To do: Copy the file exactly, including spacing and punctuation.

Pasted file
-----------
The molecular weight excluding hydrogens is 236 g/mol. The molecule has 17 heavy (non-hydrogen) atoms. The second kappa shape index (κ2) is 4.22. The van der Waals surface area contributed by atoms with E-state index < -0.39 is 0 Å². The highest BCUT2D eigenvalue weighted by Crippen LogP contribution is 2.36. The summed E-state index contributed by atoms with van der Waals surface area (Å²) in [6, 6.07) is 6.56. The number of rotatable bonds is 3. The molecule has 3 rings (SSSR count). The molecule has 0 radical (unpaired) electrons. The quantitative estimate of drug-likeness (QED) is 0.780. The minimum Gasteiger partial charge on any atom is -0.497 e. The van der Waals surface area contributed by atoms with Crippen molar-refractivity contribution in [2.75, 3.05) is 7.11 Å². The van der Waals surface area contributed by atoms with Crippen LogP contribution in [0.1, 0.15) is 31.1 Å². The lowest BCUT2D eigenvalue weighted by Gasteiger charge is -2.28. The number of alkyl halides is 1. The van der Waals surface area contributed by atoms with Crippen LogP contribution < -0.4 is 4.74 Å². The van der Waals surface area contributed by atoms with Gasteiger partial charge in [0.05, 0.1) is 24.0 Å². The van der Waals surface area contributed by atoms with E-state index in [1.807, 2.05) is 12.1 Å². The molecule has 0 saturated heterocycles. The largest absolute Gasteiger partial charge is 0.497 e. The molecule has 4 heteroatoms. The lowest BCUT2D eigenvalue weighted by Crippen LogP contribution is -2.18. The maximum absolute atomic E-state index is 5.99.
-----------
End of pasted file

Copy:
The molecular weight excluding hydrogens is 236 g/mol. The molecule has 17 heavy (non-hydrogen) atoms. The second kappa shape index (κ2) is 4.22. The van der Waals surface area contributed by atoms with E-state index < -0.39 is 0 Å². The highest BCUT2D eigenvalue weighted by Crippen LogP contribution is 2.36. The summed E-state index contributed by atoms with van der Waals surface area (Å²) in [6, 6.07) is 6.56. The number of rotatable bonds is 3. The molecule has 3 rings (SSSR count). The molecule has 0 radical (unpaired) electrons. The quantitative estimate of drug-likeness (QED) is 0.780. The minimum Gasteiger partial charge on any atom is -0.497 e. The van der Waals surface area contributed by atoms with Crippen molar-refractivity contribution in [2.75, 3.05) is 7.11 Å². The van der Waals surface area contributed by atoms with Crippen LogP contribution in [0.1, 0.15) is 31.1 Å². The lowest BCUT2D eigenvalue weighted by Gasteiger charge is -2.28. The number of alkyl halides is 1. The van der Waals surface area contributed by atoms with Crippen LogP contribution < -0.4 is 4.74 Å². The van der Waals surface area contributed by atoms with Gasteiger partial charge in [0.05, 0.1) is 24.0 Å². The van der Waals surface area contributed by atoms with E-state index in [1.807, 2.05) is 12.1 Å². The molecule has 0 saturated heterocycles. The largest absolute Gasteiger partial charge is 0.497 e. The molecule has 4 heteroatoms. The lowest BCUT2D eigenvalue weighted by Crippen LogP contribution is -2.18. The maximum absolute atomic E-state index is 5.99.